GSA Connects 2021 in Portland, Oregon

Paper No. 38-12
Presentation Time: 4:45 PM


PEPPE, Daniel1, COTE, Susanne2, DEINO, Alan L.3, FOX, David L.4, KINGSTON, John D.5, KINYANJUI, Rahab N.6, LUKENS, William E.7, MACLATCHY, Laura M.8, NOVELLO, Alice9, STROMBERG, Caroline10, DRIESE, Steven11, GARRETT, Nicole12, HILLIS, Kayla R.13, JACOBS, Bonnie F.14, JENKINS, Kirsten E.15, KITYO, Robert16, LEHMANN, Thomas17, MANTHI, Fredrick K.6, MBUA, Emma N.6, MICHEL, Lauren13, MILLER, Ellen18, MUGUME, Amon19, NENGO, Isaiah20, OGINGA, Kennedy Ogonda21, PHELPS, Samuel R.22, ROSSIE, James B.23, STEVENS, Nacny J.24, UNO, Kevin25 and MCNULTY, Kieran P.26, (1)Department of Geosciences, Baylor University, One Bear Place #97354, Waco, TX 76798-7354, (2)Department of Anthropology and Archaeology, University of Calgary, Calgary, AB 2N 1N4, Canada, (3)Berkeley Geochronology Center, 2455 Ridge Road, Berkeley, CA 94709, (4)Department of Earth Sciences, University of Minnesota, Minneapolis, MN 55455, (5)Department of Anthropology, University of Michigan, 101 West Hall, 1085 S. University Ave, Ann Arbor, MI 48109-1107, (6)Earth Sciences, National Museums of Kenya, P.O Box 40658-00100, Nairobi, 254, Kenya, (7)Department of Geology and Environmental Science, James Madison University, Harrisonburg, VA 22807-1004, (8)Department of Anthropology, University of Michigan, Ann Arbor, MI 48109, (9)Aix-Marseille Université, Jardin du Pharo, 58 Boulevard Charles Livon, Marseille, 13007, France; Department of Biology, University of Washington, Life Sciences Building (LSB), Box 351800, Seattle, WA 98195-1800, (10)Department of Biology, Burke Museum of Natural History and Culture, University of Washington, Box 351800, Seattle, WA 98195, (11)Department of Geosciences, Baylor University, Waco, TX 76798, (12)National Marrow Donor Program, 500 North 5th St., Minneapolis, MN 55401; Department of Geology and Geophysics, University of Minnesota, 310 Pillsbury Drive SE, Minneapolis, MN 55455-0219, (13)Department of Earth Sciences, Tennessee Tech University, Box 5062, Cookeville, TN 38505, (14)Huffington Dept. Earth Sciences, Southern Methodist University, PO Box 750395, Dallas, TX 75275, (15)Department of Social Sciences, Tacoma Community College, 6501 S 19th Street, Tacoma, WA 98466, (16)Department of Biological Sciences, Makerere University, P.O Box 7062, Kampala, 8HP8+99, Uganda, (17)Messel Research and Mammalogy Department, Senckenberg Research Institute and Natural History Museum Frankfurt, Senckenberganlage 25, Frankfurt, 60325, Germany, (18)Department of Anthropology, Wake Forest University, Winston-Salem, NC 27106, (19)Department of Biological Sciences, Makerere University, P.O Box 7062, Kampala, 8HP8+99, Uganda; Department of Museums and Monuments, Uganda National Museum, Ministry of Tourism, Wildlife and Antiquities, Kira Rd, Kampala, 8HPJ+6W, Uganda, (20)Turkana Basin Institute, Stony Brook University, Stony Brook, NY 11794, (21)Terra Guidance, Englewood, CO 80110; Terrestrial Paleoclimatology Research Group, Department of Geosciences, Baylor University, One Bear Place, #97354, Waco, TX 76798, (22)Department of Earth and Planetary Sciences, Harvard University, Cambridge, MA 02138, (23)Department of Anthropology, Stony Brook University, Stony Brook, NY 11794, (24)Department of Biomedical Sciences, Heritage College of Osteopathic Medicine, Ohio University, Athens, OH 45701, (25)Biology and Paleo Environment, Lamont-Doherty Earth Observatory, 61 Route 9W, PO Box 1000, Palisades, NY 10964, (26)Department of Anthropology, University of Minnesota, 395 Hubert H. Humphrey Center, 301 19th Avenue South, Minneapolis, MN 55455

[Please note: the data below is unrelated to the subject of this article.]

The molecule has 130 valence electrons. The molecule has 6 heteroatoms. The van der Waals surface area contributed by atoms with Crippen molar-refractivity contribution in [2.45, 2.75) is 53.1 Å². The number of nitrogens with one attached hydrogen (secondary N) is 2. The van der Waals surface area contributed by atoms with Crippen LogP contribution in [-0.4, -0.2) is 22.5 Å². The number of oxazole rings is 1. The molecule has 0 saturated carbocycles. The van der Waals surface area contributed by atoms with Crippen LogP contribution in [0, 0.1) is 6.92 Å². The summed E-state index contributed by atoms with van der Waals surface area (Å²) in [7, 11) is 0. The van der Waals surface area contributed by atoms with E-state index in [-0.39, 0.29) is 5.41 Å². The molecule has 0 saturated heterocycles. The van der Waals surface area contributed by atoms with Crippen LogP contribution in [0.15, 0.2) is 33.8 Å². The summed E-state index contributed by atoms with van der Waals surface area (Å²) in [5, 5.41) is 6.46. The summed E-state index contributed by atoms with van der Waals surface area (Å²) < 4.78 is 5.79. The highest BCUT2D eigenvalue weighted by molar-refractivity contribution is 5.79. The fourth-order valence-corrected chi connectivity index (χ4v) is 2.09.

The assembly of Africa’s iconic C4 grassland and savanna ecosystems is central to evolutionary interpretations of many mammals, including hominins. Based largely on pollen, biomarkers, and isotopic data, C4 grasses are thought to have become ecologically dominant in Africa only after 10 Ma. However, paleobotanical records older than 10 Ma are sparse, hindering a full assessment of the timing and nature of C4 biomass expansion. Here, we use a multi-proxy approach, combining analyses of phytoliths and stable carbon isotopes from soil organic matter, plant waxes, and pedogenic carbonates to document vegetation structure from ten early Miocene fossil hominoid sites across eastern Africa (Kenya and Uganda). Although not every source of (proxy) data were available for all sites, there is sufficient overlap at multiple sites to provide a detailed and robust view of early Miocene vegetation. Taken together, our results demonstrate that, between 21 and 17 Ma, C4 grasses were locally abundant in vegetation at all sites, but not for every sample from those sites, such that they contributed to habitat heterogeneity ranging from closed forests to wooded grasslands. This pattern points to heterogeneity in vegetation both within and among sites (locally to regionally) during the early Miocene. It also pushes back the oldest fossil evidence of C4 grass-dominated habitats in Africa – and globally – by over 10 million years, calling for new paleoecological interpretations of mammalian evolution, not least that of our own lineage.